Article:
The initial landing site that the FLO team selected was Mare Smythii, near the equator on the eastern limb. This was merely a baseline, “strawman” mission intended to outline the types of operations that a crew could perform on the Moon. The team also evaluated an alternate site at the Aristarchus Plateau at 23° north, 48° west to determine if it made any significant difference in the reference mission. They concluded that except for some specialized sites, such as the lunar poles, the bottoms of craters or other unusual terrain, the mission science payload and the EVA activities would not change much from site to site. The FLO team acknowledged that the actual landing site and scientific missions would be selected by appropriate committees, panels and representatives from the respective science disciplines.

After the crew touched down and settled into their habitat module, they would conduct nine loping traverses using an unpressurized four-person lunar rover. They would drive out a maximum of 25 kilometers from base, visiting all major features and gathering detailed geologic data from an area about 50 kilometers around the outpost. Each traverse was divided into segments suitable for one eight-hour EVA on the rover. The initial timelines indicated that about five or six of the traverses could be completed on one mission. The remainder would be left for future missions. One of the plans for FLO was to leave the habitat module unattended on the surface for up to six months.

The science and payloads team determined that there would be four major scientific disciplines conducted during the mission: astronomy, geophysics, life sciences, and space and solar systems physics. The astronauts would deploy a number of instruments on the surface, some of which required human tending and others that were “set and forget.” The payloads were:

  • Geophysical Monitoring Package
  • Solar System Physics Experiment Package
  • Traverse Geophysical Package
  • Lunar Geologic Tool Set
  • Lunar Transit Telescope
  • Small Solar Telescope
  • Robotic Package for Rover
  • Life Science Package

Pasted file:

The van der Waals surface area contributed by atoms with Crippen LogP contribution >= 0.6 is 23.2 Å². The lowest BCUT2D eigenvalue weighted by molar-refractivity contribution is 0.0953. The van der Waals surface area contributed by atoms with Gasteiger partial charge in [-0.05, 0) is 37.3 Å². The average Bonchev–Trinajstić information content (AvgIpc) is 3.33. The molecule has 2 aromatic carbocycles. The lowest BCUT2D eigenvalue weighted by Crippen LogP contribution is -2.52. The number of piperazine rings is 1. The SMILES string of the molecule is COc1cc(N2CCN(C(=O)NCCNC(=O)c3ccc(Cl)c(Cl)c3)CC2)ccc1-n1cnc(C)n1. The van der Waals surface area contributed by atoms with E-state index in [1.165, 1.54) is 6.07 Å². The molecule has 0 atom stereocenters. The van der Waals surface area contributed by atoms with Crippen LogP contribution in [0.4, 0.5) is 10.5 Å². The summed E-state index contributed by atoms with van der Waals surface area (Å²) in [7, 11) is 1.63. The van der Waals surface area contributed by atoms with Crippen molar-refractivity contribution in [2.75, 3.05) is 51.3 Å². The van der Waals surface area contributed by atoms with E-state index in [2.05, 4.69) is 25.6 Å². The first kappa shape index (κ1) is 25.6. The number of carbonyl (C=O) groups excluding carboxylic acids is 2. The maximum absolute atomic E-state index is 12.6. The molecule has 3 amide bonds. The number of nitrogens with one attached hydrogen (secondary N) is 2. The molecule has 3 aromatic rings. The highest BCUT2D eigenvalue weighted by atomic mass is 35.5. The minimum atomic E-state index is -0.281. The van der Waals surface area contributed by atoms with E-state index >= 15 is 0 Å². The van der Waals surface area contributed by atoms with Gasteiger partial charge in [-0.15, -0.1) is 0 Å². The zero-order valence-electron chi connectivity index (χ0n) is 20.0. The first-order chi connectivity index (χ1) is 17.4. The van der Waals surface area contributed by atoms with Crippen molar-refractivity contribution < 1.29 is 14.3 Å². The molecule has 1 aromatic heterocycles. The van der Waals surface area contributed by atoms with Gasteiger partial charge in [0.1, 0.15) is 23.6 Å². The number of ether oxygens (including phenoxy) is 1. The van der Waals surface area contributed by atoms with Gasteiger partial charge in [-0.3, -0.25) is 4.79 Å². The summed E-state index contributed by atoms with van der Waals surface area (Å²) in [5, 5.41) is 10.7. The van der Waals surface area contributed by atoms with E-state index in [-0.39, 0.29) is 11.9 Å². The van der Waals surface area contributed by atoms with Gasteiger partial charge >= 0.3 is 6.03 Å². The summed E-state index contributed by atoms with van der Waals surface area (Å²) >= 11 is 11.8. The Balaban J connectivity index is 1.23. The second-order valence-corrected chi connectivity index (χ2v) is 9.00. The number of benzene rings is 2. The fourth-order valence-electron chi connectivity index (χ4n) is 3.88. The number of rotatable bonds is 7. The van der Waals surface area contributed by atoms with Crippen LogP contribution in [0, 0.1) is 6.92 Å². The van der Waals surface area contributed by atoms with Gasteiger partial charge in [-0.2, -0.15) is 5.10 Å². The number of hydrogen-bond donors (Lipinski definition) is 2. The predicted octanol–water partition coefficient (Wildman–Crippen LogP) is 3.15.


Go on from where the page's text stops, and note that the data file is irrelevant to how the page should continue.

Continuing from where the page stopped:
The heaviest payload would be an In-Situ Resources Utilization (ISRU) Demonstration Package. The ISRU package would consist of various experiments for the astronauts to demonstrate the use of resources on the Moon, such as heating lunar regolith to extract oxygen. NASA considered that successfully demonstrating this capability was vital to any future long-term presence on the Moon.

According to Guerra and Joosten, FLO would cost $25 billion (1993 dollars) through 2005, the time of the first mission. Fifty percent of this cost—$12.6 billion—would be required to build the new heavy lift launch vehicle.

The second mission would have different science goals. The crew would complete the traverses not performed on the first mission and begin a detailed drilling program with a ten-meter drill using data from the traverses to determine optimum drilling locations within 20 kilometers of the outpost. They would also bring and deploy the initial elements of a radio telescope array and revisit the optical telescope site and switch detectors as an operational test.

The mission would require a new spacesuit that improved mobility and required less maintenance than the existing space shuttle suits. The suits would also not require the astronauts to pre-breathe oxygen in order to avoid the bends as a result of nitrogen bubbling in the bloodstream. This pre-breathing technique, common to American EVA procedures, would be too disruptive of the lunar exploration schedule and would make things like emergency EVAs impossible.

Cost